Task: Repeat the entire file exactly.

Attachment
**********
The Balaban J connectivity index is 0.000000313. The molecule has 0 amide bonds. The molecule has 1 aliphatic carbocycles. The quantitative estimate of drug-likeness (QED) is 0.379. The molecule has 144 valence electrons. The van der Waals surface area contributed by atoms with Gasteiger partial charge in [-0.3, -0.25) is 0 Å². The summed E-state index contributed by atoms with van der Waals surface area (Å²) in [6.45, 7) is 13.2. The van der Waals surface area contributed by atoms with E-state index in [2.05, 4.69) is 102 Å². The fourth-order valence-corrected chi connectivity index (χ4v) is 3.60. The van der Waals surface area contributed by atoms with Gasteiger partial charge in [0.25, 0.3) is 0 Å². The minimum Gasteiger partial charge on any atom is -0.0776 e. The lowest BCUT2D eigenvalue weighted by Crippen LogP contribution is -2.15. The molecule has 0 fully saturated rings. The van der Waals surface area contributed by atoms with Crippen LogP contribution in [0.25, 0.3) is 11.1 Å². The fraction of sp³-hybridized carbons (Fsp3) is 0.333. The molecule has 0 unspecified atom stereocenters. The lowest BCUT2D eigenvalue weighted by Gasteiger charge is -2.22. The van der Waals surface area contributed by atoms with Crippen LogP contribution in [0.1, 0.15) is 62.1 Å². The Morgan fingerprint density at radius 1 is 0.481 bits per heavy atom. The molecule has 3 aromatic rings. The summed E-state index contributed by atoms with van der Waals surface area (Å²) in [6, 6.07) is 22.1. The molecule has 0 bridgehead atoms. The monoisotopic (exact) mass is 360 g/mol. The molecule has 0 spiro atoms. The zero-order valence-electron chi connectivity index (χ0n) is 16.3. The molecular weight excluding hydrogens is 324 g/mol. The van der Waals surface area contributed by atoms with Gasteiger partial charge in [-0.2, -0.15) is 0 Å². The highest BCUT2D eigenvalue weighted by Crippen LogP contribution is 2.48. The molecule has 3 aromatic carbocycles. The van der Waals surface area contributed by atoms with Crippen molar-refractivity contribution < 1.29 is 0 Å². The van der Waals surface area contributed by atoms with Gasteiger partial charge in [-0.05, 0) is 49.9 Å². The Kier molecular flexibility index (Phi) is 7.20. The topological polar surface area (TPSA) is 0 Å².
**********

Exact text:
The Balaban J connectivity index is 0.000000313. The molecule has 0 amide bonds. The molecule has 1 aliphatic carbocycles. The quantitative estimate of drug-likeness (QED) is 0.379. The molecule has 144 valence electrons. The van der Waals surface area contributed by atoms with Gasteiger partial charge in [-0.3, -0.25) is 0 Å². The summed E-state index contributed by atoms with van der Waals surface area (Å²) in [6.45, 7) is 13.2. The van der Waals surface area contributed by atoms with E-state index in [2.05, 4.69) is 102 Å². The fourth-order valence-corrected chi connectivity index (χ4v) is 3.60. The van der Waals surface area contributed by atoms with Gasteiger partial charge in [0.25, 0.3) is 0 Å². The minimum Gasteiger partial charge on any atom is -0.0776 e. The lowest BCUT2D eigenvalue weighted by Crippen LogP contribution is -2.15. The molecule has 0 fully saturated rings. The van der Waals surface area contributed by atoms with Crippen LogP contribution in [0.25, 0.3) is 11.1 Å². The fraction of sp³-hybridized carbons (Fsp3) is 0.333. The molecule has 0 unspecified atom stereocenters. The lowest BCUT2D eigenvalue weighted by Gasteiger charge is -2.22. The van der Waals surface area contributed by atoms with Crippen LogP contribution in [0.1, 0.15) is 62.1 Å². The Morgan fingerprint density at radius 1 is 0.481 bits per heavy atom. The molecule has 3 aromatic rings. The summed E-state index contributed by atoms with van der Waals surface area (Å²) in [6, 6.07) is 22.1. The molecule has 0 bridgehead atoms. The monoisotopic (exact) mass is 360 g/mol. The molecule has 0 spiro atoms. The zero-order valence-electron chi connectivity index (χ0n) is 16.3. The molecular weight excluding hydrogens is 324 g/mol. The van der Waals surface area contributed by atoms with Gasteiger partial charge in [-0.2, -0.15) is 0 Å². The highest BCUT2D eigenvalue weighted by Crippen LogP contribution is 2.48. The molecule has 3 aromatic carbocycles. The van der Waals surface area contributed by atoms with Crippen molar-refractivity contribution < 1.29 is 0 Å². The van der Waals surface area contributed by atoms with Gasteiger partial charge in [-0.05, 0) is 49.9 Å². The Kier molecular flexibility index (Phi) is 7.20. The topological polar surface area (TPSA) is 0 Å².